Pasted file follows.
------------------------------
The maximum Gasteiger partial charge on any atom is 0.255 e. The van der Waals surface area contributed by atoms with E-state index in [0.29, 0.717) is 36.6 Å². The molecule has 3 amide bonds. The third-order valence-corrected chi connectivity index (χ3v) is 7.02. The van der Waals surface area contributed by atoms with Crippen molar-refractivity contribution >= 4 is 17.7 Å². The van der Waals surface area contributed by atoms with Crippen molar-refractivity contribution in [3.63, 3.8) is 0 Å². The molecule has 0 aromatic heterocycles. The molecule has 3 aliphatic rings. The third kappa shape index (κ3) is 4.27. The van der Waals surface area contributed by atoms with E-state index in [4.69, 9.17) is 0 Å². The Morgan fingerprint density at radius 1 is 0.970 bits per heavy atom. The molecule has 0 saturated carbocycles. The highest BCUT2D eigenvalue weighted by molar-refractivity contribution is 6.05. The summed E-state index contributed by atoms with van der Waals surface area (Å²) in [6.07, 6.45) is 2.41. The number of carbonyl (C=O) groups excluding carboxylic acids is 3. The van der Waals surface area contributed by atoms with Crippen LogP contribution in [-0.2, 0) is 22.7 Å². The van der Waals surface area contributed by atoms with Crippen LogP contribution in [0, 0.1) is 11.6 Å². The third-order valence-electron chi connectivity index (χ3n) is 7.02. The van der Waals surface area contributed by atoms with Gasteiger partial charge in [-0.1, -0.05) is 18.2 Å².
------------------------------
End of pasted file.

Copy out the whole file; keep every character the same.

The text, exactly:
The maximum Gasteiger partial charge on any atom is 0.255 e. The van der Waals surface area contributed by atoms with E-state index in [0.29, 0.717) is 36.6 Å². The molecule has 3 amide bonds. The third-order valence-corrected chi connectivity index (χ3v) is 7.02. The van der Waals surface area contributed by atoms with Crippen molar-refractivity contribution >= 4 is 17.7 Å². The van der Waals surface area contributed by atoms with Crippen molar-refractivity contribution in [3.63, 3.8) is 0 Å². The molecule has 0 aromatic heterocycles. The molecule has 3 aliphatic rings. The third kappa shape index (κ3) is 4.27. The van der Waals surface area contributed by atoms with E-state index in [4.69, 9.17) is 0 Å². The Morgan fingerprint density at radius 1 is 0.970 bits per heavy atom. The molecule has 0 saturated carbocycles. The highest BCUT2D eigenvalue weighted by molar-refractivity contribution is 6.05. The summed E-state index contributed by atoms with van der Waals surface area (Å²) in [6.07, 6.45) is 2.41. The number of carbonyl (C=O) groups excluding carboxylic acids is 3. The van der Waals surface area contributed by atoms with Crippen LogP contribution in [-0.2, 0) is 22.7 Å². The van der Waals surface area contributed by atoms with Crippen LogP contribution in [0, 0.1) is 11.6 Å². The third-order valence-electron chi connectivity index (χ3n) is 7.02. The van der Waals surface area contributed by atoms with Gasteiger partial charge in [-0.1, -0.05) is 18.2 Å².